by Jerri-Lynn Scofield
Jerri-Lynn Scofield has worked as a securities lawyer and a derivatives trader. She is currently writing a book about textile artisans.
The WSJ published a comprehensive investigation Friday, How Google Interferes With Its Search Algorithms and Changes Your Results, that provides fodder for ongoing or new antitrust investigations of the company, both in the US, and worldwide:
THE JOURNAL’S FINDINGS undercut one of Google’s core defenses against global regulators worried about how it wields its immense power—that the company doesn’t exert editorial control over what it shows users. Regulators’ areas of concern include anticompetitive practices, political bias and online misinformation.
Permit to me quote from the WSJ’s takedown at length – although I encourage readers, if possible, to read the entire (paywalled) version, for it contains a wealth of information, as well as lots of cool graphics:
Google’s evolving approach marks a shift from its founding philosophy of “organizing the world’s information,” to one that is far more active in deciding how that information should appear.
More than 100 interviews and the Journal’s own testing of Google’s search results reveal:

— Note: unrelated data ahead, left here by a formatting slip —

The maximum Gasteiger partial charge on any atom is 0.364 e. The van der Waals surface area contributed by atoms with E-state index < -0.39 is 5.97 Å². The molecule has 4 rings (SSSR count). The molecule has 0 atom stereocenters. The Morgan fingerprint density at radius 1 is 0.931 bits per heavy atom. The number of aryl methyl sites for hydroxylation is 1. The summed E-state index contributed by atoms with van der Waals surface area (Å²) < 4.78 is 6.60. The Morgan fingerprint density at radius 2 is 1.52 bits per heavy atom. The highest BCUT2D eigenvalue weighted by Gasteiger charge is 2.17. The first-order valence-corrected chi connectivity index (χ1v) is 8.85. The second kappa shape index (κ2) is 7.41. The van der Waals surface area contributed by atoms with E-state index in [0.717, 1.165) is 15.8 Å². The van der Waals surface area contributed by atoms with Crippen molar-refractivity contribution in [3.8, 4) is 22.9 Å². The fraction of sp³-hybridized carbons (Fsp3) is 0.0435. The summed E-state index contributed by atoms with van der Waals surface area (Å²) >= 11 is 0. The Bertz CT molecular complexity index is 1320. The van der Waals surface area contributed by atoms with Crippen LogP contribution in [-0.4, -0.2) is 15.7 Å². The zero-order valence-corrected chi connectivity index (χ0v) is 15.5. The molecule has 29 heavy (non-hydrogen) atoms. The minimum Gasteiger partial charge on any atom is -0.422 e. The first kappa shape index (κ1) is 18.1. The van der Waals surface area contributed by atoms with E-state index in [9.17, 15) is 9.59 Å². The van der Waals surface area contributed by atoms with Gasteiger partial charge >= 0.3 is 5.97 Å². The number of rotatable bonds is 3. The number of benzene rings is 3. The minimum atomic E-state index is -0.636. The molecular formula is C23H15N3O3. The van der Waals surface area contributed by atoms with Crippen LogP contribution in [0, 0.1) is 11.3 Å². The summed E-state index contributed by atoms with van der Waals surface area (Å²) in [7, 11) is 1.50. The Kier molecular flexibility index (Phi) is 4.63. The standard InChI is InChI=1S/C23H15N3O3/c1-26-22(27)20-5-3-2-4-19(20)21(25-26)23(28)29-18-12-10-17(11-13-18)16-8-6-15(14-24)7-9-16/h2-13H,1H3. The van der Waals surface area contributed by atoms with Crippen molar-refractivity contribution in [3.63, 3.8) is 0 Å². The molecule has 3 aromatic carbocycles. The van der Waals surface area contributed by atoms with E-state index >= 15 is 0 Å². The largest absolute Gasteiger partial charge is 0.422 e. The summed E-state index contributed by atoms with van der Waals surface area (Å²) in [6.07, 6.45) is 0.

• Google made algorithmic changes to its search results that favor big businesses over smaller ones, and in at least one case made changes on behalf of a major advertiser, eBayInc., contrary to its public position that it never takes that type of action. The company also boosts some major websites, such as Amazon.com Inc.and Facebook Inc., according to people familiar with the matter.
• Google engineers regularly make behind-the-scenes adjustments to other information the company is increasingly layering on top of its basic search results. These features include auto-complete suggestions, boxes called “knowledge panels” and “featured snippets,” and news results, which aren’t subject to the same company policies limiting what engineers can remove or change.
• Despite publicly denying doing so, Google keeps blacklists to remove certain sites or prevent others from surfacing in certain types of results. These moves are separate from those that block sites as required by U.S. or foreign law, such as those featuring child abuse or with copyright infringement, and from changes designed to demote spam sites, which attempt to game the system to appear higher in results.